• Welcome to droqen's forum-shaped notebook. Please log in.

The Nature of Order // Book Two // The Process of Creating Life

Started by droqen, January 04, 2023, 05:17:11 PM

Previous topic - Next topic


I have plans to meet a friend and make a new friend tomorrow and I'm going to try and make them do the teahouse thing with me. In the meantime, the remainder of chapter eleven... is incredible... just mind bogglingly inspiring. I have never before now felt any level of confidence in my ability to convey how I approach level design, or design in general. The way Alexander says it, it is so obviously simple. It is always just a series of steps... Is there even anything I can quote here? I will quote a piece of step 9 of the "generative sequence for apartment buildings in Pasadena", "an old town with a nice history recently ruined by an influx of ugly multi-family apartment buildings" which leapt out at me in particular as I read it, but please remember this is one part of one step of eleven. It may mean nothing on its own.

P. 311

Cut up the [overall building volume which has been established in previous steps] into apartments in such a way as to define the best and most pleasant apartments. There should be no attempt to make apartments of a standard shape. Rather, each apartment should take a shape which is appropriate to its unique position in the building volume and with respect to daylight, access to outdoors, and entrances. The living room or main room of the apartment should have a garden view if possible.


P. 317

Although the generative sequence itself is fixed (and needs to be fixed in order to embody the dictates of the fundamental process), the variety this sequence generates, when interacting with a variety of contexts, is very great indeed --- indeed, it is essentially infinite.[8]

[8] . . . My friend Dan Solomon, the San Francisco architect with whom I was joint-venturing the creation of the zoning ordinance, came to me and told me that he felt the generative sequence was an offense against architects, that it abrogated the individual freedom of expression of any self-respecting architect who might wish to apply for a building permit in Pasadena, and that he could not agree with the idea that the ordinance would contain the sequence as a major component. . . . It is significant, I think, that the fundamental rightness of generative sequences, as a source of life in buildings, was so deeply misperceived by a fellow-architect, who felt it to be a denial of freedom. It was, of course, only a denial of the freedom to do something willful and "creative" in the name of architecture: just the very aspect of architecture which caused so much damage in the 20th century. But the generative sequences are the origin of real freedom in the creative process --- if that freedom is aimed at creating living structure.

P. 322

The single most important thing that happens during the process of making anything, is the ever watchful task of getting the next bit of sequence right and modifying it as we go along. Paying attention to what has to be done next, and getting this right. . . The more one understands the key role which sequence plays in the unfolding process, the more it becomes clear that the process of design and the process of construction are inseparable.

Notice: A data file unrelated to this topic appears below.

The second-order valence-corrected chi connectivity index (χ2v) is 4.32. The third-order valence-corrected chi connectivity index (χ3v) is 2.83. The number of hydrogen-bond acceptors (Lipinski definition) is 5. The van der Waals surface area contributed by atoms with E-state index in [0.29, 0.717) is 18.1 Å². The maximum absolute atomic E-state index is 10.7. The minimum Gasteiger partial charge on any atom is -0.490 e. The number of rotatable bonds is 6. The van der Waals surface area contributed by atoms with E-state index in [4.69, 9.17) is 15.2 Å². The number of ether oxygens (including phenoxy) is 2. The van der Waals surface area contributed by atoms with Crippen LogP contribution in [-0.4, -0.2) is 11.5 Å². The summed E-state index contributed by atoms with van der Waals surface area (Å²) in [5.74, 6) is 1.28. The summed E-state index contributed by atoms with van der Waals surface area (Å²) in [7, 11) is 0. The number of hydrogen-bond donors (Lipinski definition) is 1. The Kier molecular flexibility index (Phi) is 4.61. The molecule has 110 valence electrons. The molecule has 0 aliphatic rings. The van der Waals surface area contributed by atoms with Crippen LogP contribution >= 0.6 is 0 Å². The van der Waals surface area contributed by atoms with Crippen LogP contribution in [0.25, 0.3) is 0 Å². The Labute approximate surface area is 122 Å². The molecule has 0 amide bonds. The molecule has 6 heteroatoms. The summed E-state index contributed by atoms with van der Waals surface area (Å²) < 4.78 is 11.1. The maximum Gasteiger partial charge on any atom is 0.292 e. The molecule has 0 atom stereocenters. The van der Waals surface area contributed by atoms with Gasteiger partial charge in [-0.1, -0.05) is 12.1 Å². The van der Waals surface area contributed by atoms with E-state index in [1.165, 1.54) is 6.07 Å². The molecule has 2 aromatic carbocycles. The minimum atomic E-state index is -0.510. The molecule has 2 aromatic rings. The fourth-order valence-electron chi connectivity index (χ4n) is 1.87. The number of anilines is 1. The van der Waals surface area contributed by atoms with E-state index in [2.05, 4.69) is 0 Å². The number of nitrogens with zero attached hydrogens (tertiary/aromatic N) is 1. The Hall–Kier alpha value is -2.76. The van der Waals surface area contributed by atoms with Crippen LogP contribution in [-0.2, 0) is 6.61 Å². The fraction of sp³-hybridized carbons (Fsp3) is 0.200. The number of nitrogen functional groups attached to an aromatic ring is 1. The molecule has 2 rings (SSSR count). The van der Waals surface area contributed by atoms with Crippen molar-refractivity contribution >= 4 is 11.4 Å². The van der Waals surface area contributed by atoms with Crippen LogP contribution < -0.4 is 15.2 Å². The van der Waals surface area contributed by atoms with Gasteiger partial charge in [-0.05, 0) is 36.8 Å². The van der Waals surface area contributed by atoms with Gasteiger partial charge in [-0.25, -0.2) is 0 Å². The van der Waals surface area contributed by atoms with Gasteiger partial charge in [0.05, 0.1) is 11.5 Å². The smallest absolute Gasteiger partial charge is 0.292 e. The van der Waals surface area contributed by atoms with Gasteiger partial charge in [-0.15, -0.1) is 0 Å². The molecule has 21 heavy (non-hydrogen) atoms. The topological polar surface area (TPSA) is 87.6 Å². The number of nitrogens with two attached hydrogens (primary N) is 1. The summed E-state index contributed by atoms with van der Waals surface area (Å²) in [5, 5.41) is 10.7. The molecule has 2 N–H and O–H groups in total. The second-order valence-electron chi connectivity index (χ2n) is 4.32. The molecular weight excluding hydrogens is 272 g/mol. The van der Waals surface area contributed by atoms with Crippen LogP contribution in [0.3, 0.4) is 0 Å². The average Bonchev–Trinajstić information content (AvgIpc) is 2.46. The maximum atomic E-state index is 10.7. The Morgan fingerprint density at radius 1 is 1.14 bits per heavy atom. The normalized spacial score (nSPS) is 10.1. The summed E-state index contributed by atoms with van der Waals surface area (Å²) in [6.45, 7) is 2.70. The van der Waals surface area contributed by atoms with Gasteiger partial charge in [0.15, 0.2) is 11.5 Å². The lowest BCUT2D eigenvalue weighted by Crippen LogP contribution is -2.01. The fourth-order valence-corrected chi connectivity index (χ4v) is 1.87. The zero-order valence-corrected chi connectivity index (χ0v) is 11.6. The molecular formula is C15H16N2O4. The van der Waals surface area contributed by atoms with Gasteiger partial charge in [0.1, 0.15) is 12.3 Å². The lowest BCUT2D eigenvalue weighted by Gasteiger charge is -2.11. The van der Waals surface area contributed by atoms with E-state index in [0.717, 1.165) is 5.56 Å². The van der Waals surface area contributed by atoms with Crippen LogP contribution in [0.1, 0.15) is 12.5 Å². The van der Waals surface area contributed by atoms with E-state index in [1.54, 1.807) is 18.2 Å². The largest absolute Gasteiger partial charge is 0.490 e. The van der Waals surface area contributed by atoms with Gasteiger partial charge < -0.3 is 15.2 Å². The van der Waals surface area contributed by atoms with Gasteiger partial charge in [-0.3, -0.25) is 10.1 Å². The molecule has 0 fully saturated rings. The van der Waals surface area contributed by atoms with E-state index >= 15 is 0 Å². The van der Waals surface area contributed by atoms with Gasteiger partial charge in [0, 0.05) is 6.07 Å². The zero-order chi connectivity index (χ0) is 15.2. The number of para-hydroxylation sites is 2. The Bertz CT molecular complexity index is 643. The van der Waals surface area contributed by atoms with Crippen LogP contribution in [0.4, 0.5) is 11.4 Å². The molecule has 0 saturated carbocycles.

During the onrush of the late 20th century, love of the unique --- at least in places and things --- sometimes appeared almost quaint, a desperate search for humanity among the inhumanity of dull repetition, stereotypes, and nearly identical McDonald's shops and Japanese cars. Uniqueness, a lost quality, still existing only in a few fishing villages, was regrettably now kept only for vacations. Daily life itself was marked by replicas, by sterile repetition, by the loss of uniqueness. Video-tapes of films, identical cars, bags, packages, refrigerators, houses, windows, streets, created a sense of a modular world in which parts were not unique. We were informed, solemnly, by the architectural theorists of that century, that modularity was an inevitable aspect of production, part of the march of progress, and that it would lead us to the triumphs of technology.


I stopped reading for a few days, troubled. How do I feel about uniqueness? I like it of course, but how does it come to terms with this passage from my recent letterclub post?

"Modern values suggest common feelings are not that important, and rather it is individuality that has an overriding importance. "It's not for everyone." "There's no accounting for taste." "Your difference is what makes you beautiful." And so on. // I point this out because this [common] feeling of life cannot be fully understood without first acknowledging that underlying feeling which it contradicts."

The more I read over this though the more I understand that it is not in conflict... still I'm left a bit unsettled. Did I really sound so anti-uniqueness? It's not that I don't value, or that I undervalue, the unique... but that I value the common, too. The ayy lmao between 🌀 uniqueness is worthless, and 🐉 everyone is unique in every way or else


P. 325

During the 20th century, our ideas about repetition and uniqueness were distorted. . .

First, by a conviction that it was inevitable that a modern industrial process could only make exact replicas, if it was to be efficient, via mass-production. . . . it was an aesthetic idea, a philosophical ideal, an intellectual extension of the ideas of mechanism [and the 20th century mechanistic view].

Second, our concept of repetition was distorted by a conviction about atoms and fundamental particles, which seemed to provide a basis for thinking that the world is, in its essence, modular. . . . At one time physicists believed that atoms --- then thought to be the ultimate constituents of matter --- were the modular units from which everything was made. Later it was thought that electrons, neutrons, protons were the identical modular units . . . Later still, quarks and strings . . .

P. 325 - 326

. . . the intellectual bias of the century was often mixed with the philosophical (and practical) dream of a small number of components which could be combined in infinite richness of arrangement to create beautiful things. . . . [but if] wholeness as it is expressed in Book 1 turns out to be correct, and if the unfolding of wholeness described in this book turns out to be fundamental, then one must come to expect that each atom and each particle will be different according to its context, and that there are no ultimate identical constituents of matter at any scale.